|Halston, Bianca, Andy and Liza illustrate the glamour of Studio 54|
During the 1970's, Tommy Nutter, the founder of Nutters of Savile Row, dressed everyone, from the Beatles and the Rolling Stones to Elton John and Eric Clapton, from Jacko (before the Wacko) to the high priestess of Motown, Diana Ross. Nutter and his clientele defined "bon vivant" and their destination of choice at the time was the hedonistic New York discotheque, Studio 54.
|Mick Jagger and John Lennon at the most famous nightclub in history|
The establishment, located at 254 West 54th Street in Manhattan, was originally built in 1927 as the Gallo Opera House. Three years later it was transformed into the New Yorker theatre, then in 1942, CBS purchased the space and made it the home of renowned television programmes such as "The Johnny Carson Show". In 1976, CBS moved most of its broadcast functions to the Ed Sullivan Theatre and put the property up for sale.
In 1977, Steve Rubell and Ian Schrager acquired the premises, with financial backing from Jack Dushey, and in just 6 weeks transformed the former theatre into what was to become the most famous nightclub in history. It was a playground for the rich, famous, and infamous. The eclectic group of guests were hand-picked from the crowds that gathered outside by Rubell himself. It was an interesting mix. "It's bisexual", Rubell told Interview magazine. "Very bisexual. And that's how we choose the crowd too. In other words we want everyone to be fun and good-looking" ... and have sex and do drugs on the balcony.
|A hopeful crowd gathers outside the club|
|Lawyer Roy Cohn, Ian Schrager and Steve Rubell, following a raid on the club|
Before their internship, Rubell and Schrager closed Studio 54 with a party on February 4th, 1980, where Diana Ross personally serenaded the founders. The guests that night included Ryan O'Neal, Mariel Hemingway, Jocelyn Wilderstein, Richard Gere, Gia Carangi, Jack Nicholson, Reggie Jackson and Sylvester Stallone.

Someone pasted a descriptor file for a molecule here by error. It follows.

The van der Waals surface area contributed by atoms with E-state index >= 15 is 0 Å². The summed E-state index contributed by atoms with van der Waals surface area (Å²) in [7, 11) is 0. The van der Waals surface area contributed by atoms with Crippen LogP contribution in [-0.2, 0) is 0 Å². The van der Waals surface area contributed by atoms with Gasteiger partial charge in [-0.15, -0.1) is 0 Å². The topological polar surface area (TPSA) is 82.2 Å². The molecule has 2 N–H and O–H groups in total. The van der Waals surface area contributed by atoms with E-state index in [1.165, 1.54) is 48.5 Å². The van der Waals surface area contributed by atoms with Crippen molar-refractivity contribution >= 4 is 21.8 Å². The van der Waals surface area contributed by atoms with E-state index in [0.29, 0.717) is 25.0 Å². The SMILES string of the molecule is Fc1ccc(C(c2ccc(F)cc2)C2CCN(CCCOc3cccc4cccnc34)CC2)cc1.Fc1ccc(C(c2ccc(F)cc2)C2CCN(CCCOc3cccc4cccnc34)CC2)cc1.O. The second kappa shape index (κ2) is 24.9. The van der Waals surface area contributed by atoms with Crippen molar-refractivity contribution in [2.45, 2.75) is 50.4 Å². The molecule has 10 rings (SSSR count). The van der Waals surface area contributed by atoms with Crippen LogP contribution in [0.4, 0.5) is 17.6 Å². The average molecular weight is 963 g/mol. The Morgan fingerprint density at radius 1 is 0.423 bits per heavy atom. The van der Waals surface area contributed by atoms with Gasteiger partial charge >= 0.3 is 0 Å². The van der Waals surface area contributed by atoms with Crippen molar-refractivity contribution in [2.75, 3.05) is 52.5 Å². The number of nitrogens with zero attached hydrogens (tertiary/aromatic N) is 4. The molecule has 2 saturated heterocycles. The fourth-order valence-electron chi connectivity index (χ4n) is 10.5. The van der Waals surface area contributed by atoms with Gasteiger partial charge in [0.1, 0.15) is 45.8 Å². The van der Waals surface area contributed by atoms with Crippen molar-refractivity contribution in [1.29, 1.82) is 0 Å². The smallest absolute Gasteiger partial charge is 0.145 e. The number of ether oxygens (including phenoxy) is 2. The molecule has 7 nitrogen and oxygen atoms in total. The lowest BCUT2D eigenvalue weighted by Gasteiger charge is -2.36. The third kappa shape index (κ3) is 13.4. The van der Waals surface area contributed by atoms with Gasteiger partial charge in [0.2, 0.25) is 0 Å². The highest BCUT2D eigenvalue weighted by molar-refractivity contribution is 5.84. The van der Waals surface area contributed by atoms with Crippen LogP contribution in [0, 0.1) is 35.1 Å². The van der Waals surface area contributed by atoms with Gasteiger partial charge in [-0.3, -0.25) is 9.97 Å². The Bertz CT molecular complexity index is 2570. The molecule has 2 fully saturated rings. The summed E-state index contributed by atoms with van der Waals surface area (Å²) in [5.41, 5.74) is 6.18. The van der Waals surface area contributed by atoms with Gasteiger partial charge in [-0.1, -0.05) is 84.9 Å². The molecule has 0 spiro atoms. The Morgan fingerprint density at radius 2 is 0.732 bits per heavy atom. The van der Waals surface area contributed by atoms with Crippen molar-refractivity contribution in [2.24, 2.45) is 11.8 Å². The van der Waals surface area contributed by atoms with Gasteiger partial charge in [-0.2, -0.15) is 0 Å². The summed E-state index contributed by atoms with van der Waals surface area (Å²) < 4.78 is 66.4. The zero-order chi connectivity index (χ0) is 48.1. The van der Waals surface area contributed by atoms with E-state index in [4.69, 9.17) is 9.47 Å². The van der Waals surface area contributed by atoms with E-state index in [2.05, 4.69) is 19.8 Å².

|Richard Gere hits the Studio 54 dancefloor|
On their release from prison in 1981, Rubell and Schrager sold the building, but opted to keep a lease. The club reopened on September 12, 1981, with a guest list of Andy Warhol, Clavin Klein, Cary Grant, Lauren Hutton, Gloria Vanderbilt, Gina Lollobrigida and Brooke Shields. During this period, emerging artists, Madonna, Wham, Duran Duran, Culture Club and Run-DMC performed at the club before going on to future success.
|Calvin Klein and Brooke Shields with Steve Rubell for LIFE|
Soon after selling Studio 54, Rubell and Schrager purchased the Executive Hotel on Madison Avenue and renamed it Morgan's. It was an instant success and introduced the boutique lifestyle hotel concept to the world. It was followed by the Royalton and the Paramount which pioneered the idea of "lobby socialising" where guests and New York residents alike could gather. They later opened the Palladium, a large dance club famous for displaying art by Keith Haring, Jean-Michel Basquiat and Andy Warhol, and considered central to the New York club scene of the 1980s.
In 1985, after discovering he had contracted AIDS, Rubell began taking AZT, but his illness was furthered by his continued drug use and drinking, which affected his already compromised immune system. Rubell died on the 25th July, 1989.
|Rubell and Schrager understood how to create desire|
Schrager has seen continuing success with both hotel and residential property developments. His latest venture is a partnership with Marriott International to develop a chain of hotels under the brandname EDITION, the first of which has now opened in Istanbul.
And Studio 54? It is now the permanent home of the Roundabout Theatre Company, but in most minds it will the remain the place that defined the Disco-Era. Star-studded, glamorous, eccentric, stylish and exclusive .... it was the Nutter of nightclubs.
|Stars of the Disco-era Diana Ross & Michael Jackson at Studio 54|